But then all of the Nina Riccis were like that. Although I am somewhat tired of it now, L’Air Du Temps (I948), with its exquisitely spiced anglelic carnations and its diaphanous, spectral majesty, is a well-deserved classic, as is Capricci
(I960), a fine and spritely, vernal bouquet that is a Monaco princess encaptured in a bottle, just lovely, otherwordly, quite brilliant. I have never smelled Coeur Joie (I946), but Fleurs De Fleurs (I974) continues the skip through the fairytale, aquarelle meadow, as does Farouche (I973), if in a somewhat more moodily shadowed, even dourish, manner.
Fille D’Eve (I952), like her namesake, is far more knowing in the matters of the flesh in comparison with some of these other Nina Ricci perfumes, more womanly; rapacious; unblushing, showing us that the house, with its fine and high quality roster of perfumes, was not just limited to paintbrush virginality.
Yet Eau De Fleurs, the perfume in question here, is definitely a return to the more familiar and recogizable style of Riccian muted gossamer and romance. It is delightful. Yes, it is dated, if you want to think that way: it smells of the garden parties of years past still flickering softly in the photographs of your mind’s eye’s retina, of lost summers; of the brush of a female relative’s body as she pushes her way past you to serve up some vol au vents, or quiche, or fruit salad, of the laughter of a childhood family gathering: there is a corporality in the musked gentleness of the base notes, pressed against the cotton clad warmness of the flesh in this perfume that makes it approachable and easy to love. Powdery, discreet, yes, but compared to Fleurs De Rocaille, for example, quietly optimistic and self-confident.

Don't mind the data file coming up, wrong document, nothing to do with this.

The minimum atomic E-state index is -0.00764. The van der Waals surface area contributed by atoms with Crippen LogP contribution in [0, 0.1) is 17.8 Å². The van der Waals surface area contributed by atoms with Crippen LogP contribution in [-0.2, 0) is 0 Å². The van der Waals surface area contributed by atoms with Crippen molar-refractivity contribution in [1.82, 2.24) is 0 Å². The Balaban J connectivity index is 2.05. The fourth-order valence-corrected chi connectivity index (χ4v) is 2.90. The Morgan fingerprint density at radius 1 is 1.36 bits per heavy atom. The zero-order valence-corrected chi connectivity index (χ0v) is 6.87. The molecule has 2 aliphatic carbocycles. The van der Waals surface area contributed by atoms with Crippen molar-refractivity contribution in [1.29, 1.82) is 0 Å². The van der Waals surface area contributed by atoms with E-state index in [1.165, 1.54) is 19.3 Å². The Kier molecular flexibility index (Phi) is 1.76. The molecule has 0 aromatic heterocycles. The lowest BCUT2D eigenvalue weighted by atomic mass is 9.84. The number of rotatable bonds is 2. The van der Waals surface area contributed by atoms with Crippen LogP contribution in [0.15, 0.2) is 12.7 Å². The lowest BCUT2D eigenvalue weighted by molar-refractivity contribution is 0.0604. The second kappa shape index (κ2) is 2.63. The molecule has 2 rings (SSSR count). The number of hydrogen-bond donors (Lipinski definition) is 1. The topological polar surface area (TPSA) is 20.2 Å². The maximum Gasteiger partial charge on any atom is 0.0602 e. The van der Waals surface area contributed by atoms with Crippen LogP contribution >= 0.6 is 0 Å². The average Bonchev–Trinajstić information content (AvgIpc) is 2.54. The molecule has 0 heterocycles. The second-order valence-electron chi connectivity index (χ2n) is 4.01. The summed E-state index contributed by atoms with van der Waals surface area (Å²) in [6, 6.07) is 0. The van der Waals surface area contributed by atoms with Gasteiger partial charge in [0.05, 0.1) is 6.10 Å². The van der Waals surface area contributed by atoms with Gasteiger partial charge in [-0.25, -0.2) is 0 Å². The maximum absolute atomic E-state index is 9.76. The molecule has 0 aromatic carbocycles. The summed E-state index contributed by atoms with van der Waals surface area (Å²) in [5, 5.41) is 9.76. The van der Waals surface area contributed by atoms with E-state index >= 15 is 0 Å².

I was really delighted to get my hands on a vintage parfum of Quelque Fleurs, my first ever Houbigant perfume, for just five dollars last week in Isezakicho the other week. A beautiful, medallion shaped glass bottle with crenellated indentations and a classic Houbigant label in the middle, the find was, quite simply, a perfume lover’s dream. I knew, of course, that the perfume had gone down the Je Reviens route of degradation and drug store cheaphood before being reinstated, like Je Reviens ‘Couture’, as Quelque Fleurs L’Original. Well this is l’original, ma chérie, and smelling it, you can understand how it could have been commandeered and become the signature scent of burlesque performer Dita Von Teese. An orchid and tuberose-heliotrope, and more fulgent, glistening rose at the heart of this perfume give some vigor on the red-velveted tight rope, blurring the lines muskily, and somewhat tantalizingly, between the traditional demure and the erotic.
For this creature, you hold out more hope. While still, like the others I am writing about here, confined to the dustbin of perfumed history – too fey, passé; too lady-like, now, and hyper-feminized, Houbigant Quelque Fleurs, as originally intended, feels perhaps independent and self-willing enough; eager enough, strong enough, centered; rose-hearted and beautiful, to survive.